HL Deb 23 June 1837 vol 38 cc1564-81

On the motion of Viscount Mel- bourne, the clerk at the table read the following paragraph from the Message which was delivered yesterday from her Majesty:— The present state of the public business and the period of the session, when considered in connection with the law which imposes on her Majesty the duty of summoning a new Parliament within a limited time, renders it inexpedient, in the judgement of her Majesty, that any new measures should be recommended for your adoption, with the exception of such as may be requisite for carrying on the public service from the close of the present Session to the meeting of the new Parliament.

Viscount Melbourne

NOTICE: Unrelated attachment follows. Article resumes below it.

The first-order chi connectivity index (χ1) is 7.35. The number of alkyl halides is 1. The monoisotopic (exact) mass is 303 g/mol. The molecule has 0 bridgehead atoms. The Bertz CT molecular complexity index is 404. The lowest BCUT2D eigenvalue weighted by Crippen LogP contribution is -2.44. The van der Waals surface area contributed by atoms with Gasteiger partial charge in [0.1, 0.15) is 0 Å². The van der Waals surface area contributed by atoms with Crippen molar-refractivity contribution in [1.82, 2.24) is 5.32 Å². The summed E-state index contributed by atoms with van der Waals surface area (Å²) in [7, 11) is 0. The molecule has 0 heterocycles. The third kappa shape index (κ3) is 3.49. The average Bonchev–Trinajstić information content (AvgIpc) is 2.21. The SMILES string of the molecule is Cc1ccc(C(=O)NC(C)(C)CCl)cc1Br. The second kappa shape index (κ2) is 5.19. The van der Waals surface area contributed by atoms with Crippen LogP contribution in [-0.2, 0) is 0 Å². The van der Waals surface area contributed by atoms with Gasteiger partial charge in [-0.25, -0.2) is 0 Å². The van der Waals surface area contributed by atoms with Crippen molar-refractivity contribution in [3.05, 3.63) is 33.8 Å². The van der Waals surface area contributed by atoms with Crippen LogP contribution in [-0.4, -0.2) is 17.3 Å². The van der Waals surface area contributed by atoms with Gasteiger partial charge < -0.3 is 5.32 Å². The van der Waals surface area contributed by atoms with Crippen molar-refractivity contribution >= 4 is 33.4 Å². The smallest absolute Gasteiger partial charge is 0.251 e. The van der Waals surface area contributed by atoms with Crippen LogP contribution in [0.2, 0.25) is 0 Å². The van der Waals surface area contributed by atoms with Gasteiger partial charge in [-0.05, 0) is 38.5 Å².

then said: My Lords, it is now my duty to call your Lordships' attention to the latter paragraph of her Majesty's most gracious message which I had the honour of bringing down, but which was postponed in order that no comment, observation, or proceeding whatsoever might mar the general feeling of condolence for the loss of his late Majesty. It is now my intention to move that your lordships do adopt an address in answer to that part of her Majesty's most gracious Message; and, if your lordships approve of it, to express our intention to pursue the course recommended by her Majesty. It is unnecessary for me to state to your lordships the actual state of the statute law on this subject, and the condition in which that law is. Your lordships are well aware that in former times—times anterior to the revolution—all authority being supposed to emanate from the Crown, emanating under the Sovereign's writ, was supposed to fall and become extinct by the demise of the Sovereign. All commissions, all authorities, all delegations, every thing ceased at once, and at once in that event Parliament was dissolved, and it was necessary to issue writs for the meeting of a new Parliament. This was a provision of the common law of the country, and this provision, which arose from the general nature and principles of that law, was found so generally inconvenient to the service of the country, and was found so peculiarly inconvenient in the time which succeeded the Revolution, when the succession was by no means so generally or decidedly established, or so generally recognised as it fortunately is at present—I say, my lords, that this provision was found so generally and peculiarly inconvenient, and so prejudicial to the public service, that in the reigns of King William the Third and Queen Anne acts were passed for continuing the puration of Parliament for six months after the demise of the Sovereign. In the case of the succession which immediately followed these acts of Parliament the period of six months, so allowed by law, was taken advantage of, and of those measures which were before the Parliament at that time sitting they dispatched those more urgent and immediate measures which were necessary to be passed, such as the settlement of the civil list, which was generally passed before the Parliament was dissolved. But on the occasions of the accession of George 4th., and his late Majesty the servants of the Crown at the time, pressed by strong reasons in favour of that course, in both cases recommended to the Parliaments of those times to depart from the course which had been formerly recommended, and to proceed only with that business which was necessary, absolutely necessary, for the public service of the country, and to leave all other measures, and amongst the rest the settlement of the civil list, till the meeting of a new Parliament. Upon these two precedents I call upon your lordships to proceed on the present occasion, and I think it is hardly necessary for me to point out to your lordships the great inconvenience that would necessarily result from following any other course. Your lordships are all aware what difficulties must attend the transaction of public business in a Parliament which must necessarily expire in the period of six months, and which probably would terminate before the termination of that period. With respect to the Parliament itself, your Lordships must be aware of the difficulties that would be found in obtaining the attendance of that Parliament and of obtaining the attention of Members to business in that Parliament, and the prejudice that might arise to the public service from the decision of such a House of Commons, and the want of that impartial and independent manner which ought to belong to all the decisions of the representatives of the people. I think it hardly necessary to expend much argument upon this subject: it is so perfectly self-evident that I feel I am not required to take up your Lordships' time with details of the inconvenience that must arise. I am very well aware that this course of proceeding being adopted, at the same time necessarily leads to the postponement of many measures which every body considers of great importance, and which I have myself acknowledged repeatedly to be of very great importance, and of peculiar urgency. I admit fully the importance of these measures; I admit their urgency, but I think that that importance must yield to greater importance, and that urgency must yield to greater urgency; and, therefore under these circumstances, I am unwilling to carry these measures into completion in the course of the present Session, and I think that her Majesty's Government is justified in recommending to your Lordships to forego the advantages of passing these measures. There have been, undoubtedly, upon former occasions difficulties in the way of this course of proceeding which do not exist on the present occasion. There have been difficulties arising out of the possible inconvenience in the case of the demise of the Crown during the interval between the dissolution of the one Parliament and the meeting of the next, and while the successor to the throne was yet under age. This is a contingency which it is not necessary to provide for on the present occasion. But, my lords, I apprehend there is another contingency which it is necessary to provide for, and which relates to his Royal Highness the Duke of Cumberland, who is the next in succession, and who is now an independent sovereign on the continent; and as the duties of that station, will necessarily call for the residence of his Royal Highness on the continent, it will be necessary to provide for the case that may arise out of the Crown during that absence of his Royal Highness. I apprehend that it will be for the public convenience to introduce and pass a bill for this purpose. My Lords, it will therefore undoubtedly be the course proposed by her Majesty's Government to pass the supplies of the year. If there are any measures which are likely to lead to discussion, which are likely to meet with any considerable resistance, or upon which there is likely to prevail any difference of opinion, of course it will be necessary to abandon them for the present Session, and to postpone them till the meeting of the new Parliament. But with respect to those measures about which there is a general concurrence of opinion, and about which there is a general feeling of the propriety of passing them immediately, of course it is the intention of her Majesty's Government to proceed with them. Upon these grounds, my Lords, I beg leave to move that an humble address be presented to her most gracious Majesty, acknowledging the communication which her Majesty has been graciously pleased to make to this House, and expressing to her Majesty the deep sense which this House entertains of her Majesty's consideration for the public convenience, and her Majesty's unwillingness to recommend to the House to adopt, in the present state of the public business, and at this period of the Session, when considered in connection with the law which imposes on her Majesty the duty of summoning a new Parliament within a limited time, any measures except such as may be requisite to carry on the public service from the close of the present session to the meeting of the new Parliament and only to bring forward such measures as without injury to the public service, will not admit of postponement.